I visited the London Motor Show with my dad and my brother a few years ago so I knew largely what to expect, but I think the variation and the concept cars surprised Julie and in the end she enjoyed it as much as I did.

We had a fun-filled, jam-packed, cheese-fuelled week in Switzerland. Thanks again to our good friends Heidi and Olivier – we can’t wait to see you both again :o)

Julie’s Switzerland Highlights

We’ve visited Switzerland before as our good friends Heidi and Olivier live there. This time around we had an action packed week in the country, staying with them at their home in Bern for most of the time and ending with a couple of days in Geneva. Here are a few of my highlights:


I didn’t learn to ski as a child and although I’ve tried it as an adult I think I’m too afraid to really get into it. Sledging on the other hand turned out to be much more my cup of tea and we had an absolute blast on the Saturday of our stay.

Views from sledge run above GrindelwaldSpectacular views across the valley above Grindelwald [photo credit: Olivier Kern]

Grindelwald is about a 1.5 hour drive south-east of Bern and is home to the longest sledging run in Europe – a total length of 15km and a descent of 1600m. From the village we caught a bus partway up the mountain to Bussalp where it was time for a fortifying glass of gluhwein (mulled wine) and a slice of Swiss fruit and custard pie on a terrace with views across the valley before hiring our sledges and beginning the hike to the top of the hill.

Gluhwein at BussalpGluhwein to give us energy for the climb! [photo credit: Heidi Kern]

The information website claimed that it was a 2.5 hour hike from Bussalp to the top of the sledging run and while this may very well be true if you’re walking unencumbered, for us it was closer to a three and a half hour uphill slog dragging the sledges behind.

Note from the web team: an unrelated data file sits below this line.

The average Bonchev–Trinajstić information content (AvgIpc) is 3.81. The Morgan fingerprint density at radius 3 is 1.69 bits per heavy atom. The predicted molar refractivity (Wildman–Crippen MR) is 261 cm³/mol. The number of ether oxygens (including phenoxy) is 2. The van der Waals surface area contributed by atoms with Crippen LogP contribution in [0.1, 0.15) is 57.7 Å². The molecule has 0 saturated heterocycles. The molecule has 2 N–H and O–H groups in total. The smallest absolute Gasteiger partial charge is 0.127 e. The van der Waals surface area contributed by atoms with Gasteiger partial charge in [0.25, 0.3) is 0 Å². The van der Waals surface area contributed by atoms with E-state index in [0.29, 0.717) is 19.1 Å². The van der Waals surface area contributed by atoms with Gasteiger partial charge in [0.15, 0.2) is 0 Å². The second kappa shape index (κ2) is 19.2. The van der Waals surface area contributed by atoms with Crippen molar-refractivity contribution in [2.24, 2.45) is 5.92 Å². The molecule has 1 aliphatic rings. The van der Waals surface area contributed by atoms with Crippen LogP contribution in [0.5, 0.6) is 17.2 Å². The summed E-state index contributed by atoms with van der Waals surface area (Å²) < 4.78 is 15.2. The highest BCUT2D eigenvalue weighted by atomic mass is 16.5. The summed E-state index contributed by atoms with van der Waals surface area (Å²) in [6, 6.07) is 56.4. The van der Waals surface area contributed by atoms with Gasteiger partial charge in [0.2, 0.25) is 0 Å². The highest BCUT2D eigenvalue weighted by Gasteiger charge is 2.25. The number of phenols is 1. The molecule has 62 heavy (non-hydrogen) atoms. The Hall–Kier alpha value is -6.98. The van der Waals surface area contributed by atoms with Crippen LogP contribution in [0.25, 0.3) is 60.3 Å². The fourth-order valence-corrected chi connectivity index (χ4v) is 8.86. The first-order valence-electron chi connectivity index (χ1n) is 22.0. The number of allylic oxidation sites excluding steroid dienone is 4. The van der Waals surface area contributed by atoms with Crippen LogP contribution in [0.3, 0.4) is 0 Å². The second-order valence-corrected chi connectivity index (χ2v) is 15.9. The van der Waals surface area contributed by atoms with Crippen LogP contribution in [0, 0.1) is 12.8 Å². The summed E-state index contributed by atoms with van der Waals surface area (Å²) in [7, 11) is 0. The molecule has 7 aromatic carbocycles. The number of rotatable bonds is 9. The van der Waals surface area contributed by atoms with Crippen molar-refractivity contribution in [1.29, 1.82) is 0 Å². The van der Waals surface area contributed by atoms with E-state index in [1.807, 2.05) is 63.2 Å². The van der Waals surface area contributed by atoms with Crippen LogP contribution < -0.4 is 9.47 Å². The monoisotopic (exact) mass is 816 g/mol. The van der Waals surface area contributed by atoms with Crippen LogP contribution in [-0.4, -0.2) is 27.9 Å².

Climbing to the top of the sledge runThe sunshine and views kept us smiling as we trudged uphill

Eventually we reached the top and were able to begin the descent. It seemed a little unfair that it took less than an hour to sledge down the section that had cost us so much energy to climb. As we’d walked up we’d seen others sledging down and seeming well in control of their sledges, we felt much less in command and both ended up ‘off-piste’ at least once.

Sledging at GrindelwaldIt took much less time to get to the bottom than it had to reach the top – Andrew and Heidi zip downhill while Olivier looks concerned as I lay face down cackling like an idiot after crashing my sledge!


At times our stay in Switzerland felt like a bit of a cheese fest which is no bad thing as far as I’m concerned. Most people will have heard of cheese fondue, a famous Swiss dish, which Olivier cooked for us one night. Another local specialty is raclette which Heidi has made for us before and which we enjoyed again. For raclette, melted cheese is used to top boiled potatoes and pickled vegetables. Cheese also featured in miscellaneous breakfasts and lunches during our stay so that we thought that maybe we might need a cheese free few days after we left. Then we remembered that our next destination was France – better just buy a bigger pair of jeans now…

Cheese fondueOne evening we enjoyed cheese fondue for dinner. The purple bits are shallots which cook in the hot cheese as you dip in chunks of bread and are then ready to eat at the end of the meal

One of the cheeses which is almost always included in the mix when making a fondue is Gruyère, named after the medieval town of Gruyères. Although it’s technically a town, with a population of only about 2000 people, Gruyères is smaller than many villages. At its centre is a pretty town square (naturally surrounded by cheese shops and restaurants serving fondue) and at its eastern end is the castle with a fine view down the valley.

GruyèresThe pretty town square in Gruyères

Cheese shopOn the way back to Bern from Gruyères we stopped at a fantastic cheese shop in the nearby town of Bulle